5. A fluid segregating plug comprising, a cylindrical body made of elastic material, said body having an elongated outer wall thereon adapted to conform to the inner surface of a conduit a central core portion; a plurality of webs spaced about the upper face of the plug, and connecting the core with the outer wall thereof, thereby forming a plurality of spaced intcrstices around the upper end of said cylindrical body; a plurality of webs spaced about the lower face of the plug, and connecting the core with outer wall thereof, thereby formingr a plurality of spaced intersticcs around the lower end of said body; and a partition separating said upper and lower interstices.
6. A fluid segregatng plug comprising, a cylindrical body made of elastic material having an elongated outer wall adapted to conform to the inner surface of a conduit; an inner cylindrical member centrally spaced from the said wall; a plurality of web members spaced about the upper and lower ends of said body and spacing said inner cylindrical member from said wall thereby forming a plurality of spaced compartments on the upper and lower ends of the plug; and a baille member extending between said inner cylindrical member and said wall, thereby forming a partition between the said upper and lower compartments.
'7. A fluid segregating plug comprising a cylindrical body made of elastic material; an elongated outer face provided on said body and adapted to conform to the inner surface of a conduit; an inner cylindrical member centrally spaced from the inner surface of said outer face; a series of webs peripherally spaced on the upper and lower ends of said cylindrical body, and spacing said inner cylindrical member from the inner side of said outer face; a baffle member extending around the inner cylindrical body and connecting same with the inner face of the said outer face of the said plug, and separating said upper and lower webs; a connector member attached to one end of said inner cylindrical body, whereby the said plug may be connected to another' member for the purpose of conveying said other member through a conduit.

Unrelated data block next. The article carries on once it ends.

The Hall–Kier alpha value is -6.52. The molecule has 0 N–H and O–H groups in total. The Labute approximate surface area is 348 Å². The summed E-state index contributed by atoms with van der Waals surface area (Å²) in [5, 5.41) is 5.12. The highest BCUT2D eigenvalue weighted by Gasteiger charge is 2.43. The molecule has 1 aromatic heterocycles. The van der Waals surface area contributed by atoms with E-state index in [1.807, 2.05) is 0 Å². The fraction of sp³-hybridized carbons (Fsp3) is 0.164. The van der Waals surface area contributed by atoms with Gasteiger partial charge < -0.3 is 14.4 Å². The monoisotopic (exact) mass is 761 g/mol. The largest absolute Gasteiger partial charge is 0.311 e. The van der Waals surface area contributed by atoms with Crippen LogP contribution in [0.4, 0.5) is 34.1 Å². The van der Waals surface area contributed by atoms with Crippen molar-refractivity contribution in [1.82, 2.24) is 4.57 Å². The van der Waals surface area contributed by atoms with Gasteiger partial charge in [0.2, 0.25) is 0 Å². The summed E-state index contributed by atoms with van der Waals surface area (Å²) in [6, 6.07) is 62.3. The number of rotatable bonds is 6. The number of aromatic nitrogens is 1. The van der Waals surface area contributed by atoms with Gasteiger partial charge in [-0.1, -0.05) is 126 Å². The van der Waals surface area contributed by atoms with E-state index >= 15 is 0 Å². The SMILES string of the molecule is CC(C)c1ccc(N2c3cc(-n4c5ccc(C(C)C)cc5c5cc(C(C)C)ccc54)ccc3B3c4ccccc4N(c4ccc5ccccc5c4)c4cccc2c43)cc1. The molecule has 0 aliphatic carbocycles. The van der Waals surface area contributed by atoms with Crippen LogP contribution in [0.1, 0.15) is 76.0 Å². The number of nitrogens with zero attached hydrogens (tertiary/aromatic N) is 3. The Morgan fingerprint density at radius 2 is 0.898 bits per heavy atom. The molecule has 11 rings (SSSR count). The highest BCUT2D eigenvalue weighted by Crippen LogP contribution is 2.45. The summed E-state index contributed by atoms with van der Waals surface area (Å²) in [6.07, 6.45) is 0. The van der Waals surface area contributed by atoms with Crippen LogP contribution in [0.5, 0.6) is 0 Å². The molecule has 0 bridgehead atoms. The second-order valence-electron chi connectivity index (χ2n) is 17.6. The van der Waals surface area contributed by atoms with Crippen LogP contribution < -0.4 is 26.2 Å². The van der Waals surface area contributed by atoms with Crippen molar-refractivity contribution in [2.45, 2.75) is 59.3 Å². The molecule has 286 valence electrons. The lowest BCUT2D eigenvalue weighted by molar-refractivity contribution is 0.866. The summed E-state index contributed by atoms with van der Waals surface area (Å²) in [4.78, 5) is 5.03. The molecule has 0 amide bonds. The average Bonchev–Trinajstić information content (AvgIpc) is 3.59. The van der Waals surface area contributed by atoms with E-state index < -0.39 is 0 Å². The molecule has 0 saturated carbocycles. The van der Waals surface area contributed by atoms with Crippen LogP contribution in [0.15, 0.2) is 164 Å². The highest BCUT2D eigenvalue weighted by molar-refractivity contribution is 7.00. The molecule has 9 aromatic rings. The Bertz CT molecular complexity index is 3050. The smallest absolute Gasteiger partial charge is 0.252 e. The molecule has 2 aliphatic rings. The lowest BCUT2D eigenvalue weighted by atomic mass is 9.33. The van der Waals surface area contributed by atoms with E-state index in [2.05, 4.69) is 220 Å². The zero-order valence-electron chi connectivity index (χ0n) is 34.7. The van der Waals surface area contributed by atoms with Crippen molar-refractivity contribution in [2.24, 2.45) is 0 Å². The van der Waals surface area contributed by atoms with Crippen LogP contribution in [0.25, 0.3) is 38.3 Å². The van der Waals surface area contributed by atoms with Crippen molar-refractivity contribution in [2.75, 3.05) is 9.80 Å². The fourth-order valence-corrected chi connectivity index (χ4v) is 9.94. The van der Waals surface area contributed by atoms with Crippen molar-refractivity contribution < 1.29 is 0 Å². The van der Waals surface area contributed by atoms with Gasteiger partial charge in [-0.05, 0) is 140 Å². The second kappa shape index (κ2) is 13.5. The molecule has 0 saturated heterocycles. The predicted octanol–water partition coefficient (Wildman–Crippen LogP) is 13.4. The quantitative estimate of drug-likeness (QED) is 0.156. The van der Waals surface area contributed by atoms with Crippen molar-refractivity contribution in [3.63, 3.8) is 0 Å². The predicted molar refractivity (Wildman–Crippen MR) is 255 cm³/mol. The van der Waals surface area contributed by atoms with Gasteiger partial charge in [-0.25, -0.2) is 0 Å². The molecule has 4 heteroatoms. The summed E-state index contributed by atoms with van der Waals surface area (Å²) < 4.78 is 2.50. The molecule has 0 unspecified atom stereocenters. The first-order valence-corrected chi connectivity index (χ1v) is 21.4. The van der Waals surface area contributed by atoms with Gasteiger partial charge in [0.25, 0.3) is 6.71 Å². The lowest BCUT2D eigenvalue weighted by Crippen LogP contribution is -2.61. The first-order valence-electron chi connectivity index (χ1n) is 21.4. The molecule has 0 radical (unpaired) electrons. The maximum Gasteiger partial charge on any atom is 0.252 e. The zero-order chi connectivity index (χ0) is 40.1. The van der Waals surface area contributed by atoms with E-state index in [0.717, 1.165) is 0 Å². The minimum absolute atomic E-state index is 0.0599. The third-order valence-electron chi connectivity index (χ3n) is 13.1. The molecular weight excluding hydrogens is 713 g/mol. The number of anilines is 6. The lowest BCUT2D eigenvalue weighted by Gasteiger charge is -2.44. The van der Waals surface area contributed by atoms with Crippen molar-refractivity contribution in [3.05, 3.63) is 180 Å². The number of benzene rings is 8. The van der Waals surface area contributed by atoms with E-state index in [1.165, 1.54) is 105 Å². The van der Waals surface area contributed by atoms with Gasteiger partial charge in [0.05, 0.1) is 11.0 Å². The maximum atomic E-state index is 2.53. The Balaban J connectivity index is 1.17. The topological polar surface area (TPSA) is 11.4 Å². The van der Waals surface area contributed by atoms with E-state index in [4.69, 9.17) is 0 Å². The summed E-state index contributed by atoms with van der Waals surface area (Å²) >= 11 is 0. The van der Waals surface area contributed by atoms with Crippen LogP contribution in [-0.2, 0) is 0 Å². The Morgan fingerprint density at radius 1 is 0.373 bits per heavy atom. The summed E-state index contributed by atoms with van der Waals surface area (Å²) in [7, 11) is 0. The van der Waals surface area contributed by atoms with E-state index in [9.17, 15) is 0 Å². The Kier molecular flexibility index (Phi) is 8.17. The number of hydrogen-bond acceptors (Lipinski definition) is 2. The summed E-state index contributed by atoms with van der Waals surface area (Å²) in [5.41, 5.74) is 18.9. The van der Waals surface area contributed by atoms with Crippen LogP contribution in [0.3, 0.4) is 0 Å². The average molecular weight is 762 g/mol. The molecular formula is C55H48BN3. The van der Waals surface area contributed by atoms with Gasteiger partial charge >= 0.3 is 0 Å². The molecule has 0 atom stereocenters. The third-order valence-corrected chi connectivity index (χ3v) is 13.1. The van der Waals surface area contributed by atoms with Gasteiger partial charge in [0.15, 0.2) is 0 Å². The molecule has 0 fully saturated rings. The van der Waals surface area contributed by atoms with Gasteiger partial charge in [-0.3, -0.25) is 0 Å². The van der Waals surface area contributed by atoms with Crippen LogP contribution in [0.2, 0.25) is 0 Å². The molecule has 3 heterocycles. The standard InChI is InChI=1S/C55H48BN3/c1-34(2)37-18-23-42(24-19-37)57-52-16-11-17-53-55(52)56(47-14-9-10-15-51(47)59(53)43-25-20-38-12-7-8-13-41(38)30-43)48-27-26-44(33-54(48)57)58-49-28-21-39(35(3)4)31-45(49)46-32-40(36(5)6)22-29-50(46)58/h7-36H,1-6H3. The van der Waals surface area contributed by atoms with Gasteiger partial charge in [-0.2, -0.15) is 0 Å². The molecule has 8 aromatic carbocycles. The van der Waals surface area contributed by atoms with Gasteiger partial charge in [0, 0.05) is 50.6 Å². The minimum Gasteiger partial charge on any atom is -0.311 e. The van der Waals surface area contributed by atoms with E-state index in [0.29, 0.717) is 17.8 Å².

8. A fluid segregating plug comprising, a cylindrical body made of elastic material; an elongated outer face on said body adapted to conform to the inner surface of a conduit; an inner cylindrical member centrally spaced from the inner side of said outer face; a series of webs on the upper and lower ends of said cylindrical body and spacing said inner cylindrical member from the inner surface of the said outer face; a baille member extending around the inner cylindrical body and connecting same with the inner side of the outer face of the said plug and also forming a partition between said upper and lower webs; a hollow interior being provided in said inner cylindrical portion, said hollow interior be- Hardcastle Mar. 12,;1935
Number Name Date Edwards Feb. 1, 1938 Wickersham July 11, 1939 Bald Jan. 9, 1940 Brown Oct. 7, 1941 Murray Mar. 24, 1942 Courter Mar. 24, 1942 Sandstone June 27, 1944 OLeary ;Mar. 4, 1947 Haynes et al Sept 6, 1949 Hall May 30, 1950 Lamb ,..J Nov. 7, 1950 Haynes June 3, 1952
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|U.S. Classification||166/156, 92/249, 166/70, 92/243|
|International Classification||E21B33/05, E21B33/13, E21B33/16, E21B33/03|
|Cooperative Classification||E21B33/05, E21B33/16|
|European Classification||E21B33/16, E21B33/05|